- You don’t have to try to do it all! Pick one or two things a year to get better at–then add another thing the next year and so on. I had so many wonderful, experienced teachers around me that I tried to keep up with. Guided reading, math stations, science experiments, interactive notebooks–it was all so overwhelming. Once I gave myself a break and knew that my students would benefit from my teaching even if it wasn’t the picture perfect way, I started to not be as stressed.
- Ask more questions.
- Not everything has to be perfect. Not every bulletin board has to be straight.
- You don’t have all of the answers and that’s okay! Allow your students to partner with you in the exploration process. Be both a teacher and a student.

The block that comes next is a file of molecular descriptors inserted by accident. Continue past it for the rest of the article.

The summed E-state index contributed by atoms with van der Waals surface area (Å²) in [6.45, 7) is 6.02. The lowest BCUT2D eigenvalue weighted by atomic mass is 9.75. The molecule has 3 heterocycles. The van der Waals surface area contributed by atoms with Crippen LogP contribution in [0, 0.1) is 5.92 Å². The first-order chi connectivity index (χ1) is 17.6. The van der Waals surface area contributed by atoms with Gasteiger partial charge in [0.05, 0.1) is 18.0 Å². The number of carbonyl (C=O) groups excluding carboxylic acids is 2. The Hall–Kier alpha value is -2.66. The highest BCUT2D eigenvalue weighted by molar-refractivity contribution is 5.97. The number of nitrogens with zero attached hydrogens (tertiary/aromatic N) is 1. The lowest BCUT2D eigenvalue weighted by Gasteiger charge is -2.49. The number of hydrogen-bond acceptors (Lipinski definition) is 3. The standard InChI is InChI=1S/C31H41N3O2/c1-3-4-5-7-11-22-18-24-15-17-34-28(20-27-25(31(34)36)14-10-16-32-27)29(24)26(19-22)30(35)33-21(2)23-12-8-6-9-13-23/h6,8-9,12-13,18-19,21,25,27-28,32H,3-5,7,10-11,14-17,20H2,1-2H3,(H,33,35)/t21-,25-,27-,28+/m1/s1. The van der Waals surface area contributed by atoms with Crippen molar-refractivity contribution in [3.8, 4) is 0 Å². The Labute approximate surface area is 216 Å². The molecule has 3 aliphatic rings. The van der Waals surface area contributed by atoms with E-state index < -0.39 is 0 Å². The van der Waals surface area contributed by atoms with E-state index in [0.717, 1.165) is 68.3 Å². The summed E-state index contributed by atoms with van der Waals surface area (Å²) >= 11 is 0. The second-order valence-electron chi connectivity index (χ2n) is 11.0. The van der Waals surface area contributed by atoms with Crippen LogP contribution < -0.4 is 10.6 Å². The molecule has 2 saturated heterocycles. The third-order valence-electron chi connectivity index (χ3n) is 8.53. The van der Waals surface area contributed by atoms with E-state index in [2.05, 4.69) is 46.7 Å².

- Stick to the basics!! Keep it simple, focus on the kiddos, feel the freedom to fail and get back up! That’s the only way you’ll know what works and what doesn’t! Your kiddos will learn, even on days when you feel like you don’t have it all together!
- Don’t try to do everything at once!
- You got this! You’re going to do an amazing job! Do not compare yourself to veteran teachers. They too used to be in your shoes as a beginner.
Thank you so much for reading! I hope you learn, grow, and are encouraged as you read through these posts. Be sure to take time to reflect on your own teaching experience and what you would go back and tell yourself before your first year. Check back Friday to read Part III as these teachers share all the advice they’d give a first year teacher.